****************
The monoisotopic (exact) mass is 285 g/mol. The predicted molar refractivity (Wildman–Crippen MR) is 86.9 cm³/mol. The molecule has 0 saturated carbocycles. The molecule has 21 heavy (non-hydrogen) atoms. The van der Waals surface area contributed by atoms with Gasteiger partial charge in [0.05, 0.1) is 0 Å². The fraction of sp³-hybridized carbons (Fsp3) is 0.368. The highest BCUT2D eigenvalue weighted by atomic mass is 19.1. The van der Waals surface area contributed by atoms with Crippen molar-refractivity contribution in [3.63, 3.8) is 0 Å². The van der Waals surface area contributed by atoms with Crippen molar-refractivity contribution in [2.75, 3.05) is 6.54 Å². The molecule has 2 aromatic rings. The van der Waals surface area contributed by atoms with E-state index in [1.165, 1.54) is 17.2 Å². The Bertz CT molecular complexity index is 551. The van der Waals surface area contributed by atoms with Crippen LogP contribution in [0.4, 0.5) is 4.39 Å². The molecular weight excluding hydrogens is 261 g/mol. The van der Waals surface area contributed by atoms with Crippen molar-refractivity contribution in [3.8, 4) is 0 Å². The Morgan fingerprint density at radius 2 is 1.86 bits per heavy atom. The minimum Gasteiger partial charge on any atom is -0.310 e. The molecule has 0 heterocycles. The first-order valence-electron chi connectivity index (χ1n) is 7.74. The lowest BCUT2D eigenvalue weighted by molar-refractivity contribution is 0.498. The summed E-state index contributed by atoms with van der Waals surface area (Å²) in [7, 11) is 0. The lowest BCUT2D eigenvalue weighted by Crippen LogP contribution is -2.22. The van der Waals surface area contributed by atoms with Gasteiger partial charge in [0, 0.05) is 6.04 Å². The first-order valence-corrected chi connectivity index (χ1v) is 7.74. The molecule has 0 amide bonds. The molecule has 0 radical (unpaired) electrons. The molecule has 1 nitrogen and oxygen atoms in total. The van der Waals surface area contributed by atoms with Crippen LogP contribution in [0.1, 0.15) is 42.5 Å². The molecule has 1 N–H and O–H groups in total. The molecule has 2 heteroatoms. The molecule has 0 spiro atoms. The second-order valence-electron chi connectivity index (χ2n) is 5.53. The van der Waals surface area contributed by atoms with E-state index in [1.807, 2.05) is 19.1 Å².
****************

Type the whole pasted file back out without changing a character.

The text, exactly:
The monoisotopic (exact) mass is 285 g/mol. The predicted molar refractivity (Wildman–Crippen MR) is 86.9 cm³/mol. The molecule has 0 saturated carbocycles. The molecule has 21 heavy (non-hydrogen) atoms. The van der Waals surface area contributed by atoms with Gasteiger partial charge in [0.05, 0.1) is 0 Å². The fraction of sp³-hybridized carbons (Fsp3) is 0.368. The highest BCUT2D eigenvalue weighted by atomic mass is 19.1. The van der Waals surface area contributed by atoms with Crippen molar-refractivity contribution in [3.63, 3.8) is 0 Å². The van der Waals surface area contributed by atoms with Crippen molar-refractivity contribution in [2.75, 3.05) is 6.54 Å². The molecule has 2 aromatic rings. The van der Waals surface area contributed by atoms with E-state index in [1.165, 1.54) is 17.2 Å². The Bertz CT molecular complexity index is 551. The van der Waals surface area contributed by atoms with Crippen LogP contribution in [0.4, 0.5) is 4.39 Å². The molecular weight excluding hydrogens is 261 g/mol. The van der Waals surface area contributed by atoms with Crippen molar-refractivity contribution in [3.8, 4) is 0 Å². The Morgan fingerprint density at radius 2 is 1.86 bits per heavy atom. The minimum Gasteiger partial charge on any atom is -0.310 e. The molecule has 0 heterocycles. The first-order valence-electron chi connectivity index (χ1n) is 7.74. The lowest BCUT2D eigenvalue weighted by molar-refractivity contribution is 0.498. The summed E-state index contributed by atoms with van der Waals surface area (Å²) in [7, 11) is 0. The lowest BCUT2D eigenvalue weighted by Crippen LogP contribution is -2.22. The van der Waals surface area contributed by atoms with Gasteiger partial charge in [0, 0.05) is 6.04 Å². The first-order valence-corrected chi connectivity index (χ1v) is 7.74. The molecule has 0 amide bonds. The molecule has 0 radical (unpaired) electrons. The molecule has 1 nitrogen and oxygen atoms in total. The van der Waals surface area contributed by atoms with Crippen LogP contribution in [0.1, 0.15) is 42.5 Å². The molecule has 1 N–H and O–H groups in total. The molecule has 2 heteroatoms. The molecule has 0 spiro atoms. The second-order valence-electron chi connectivity index (χ2n) is 5.53. The van der Waals surface area contributed by atoms with E-state index in [1.807, 2.05) is 19.1 Å².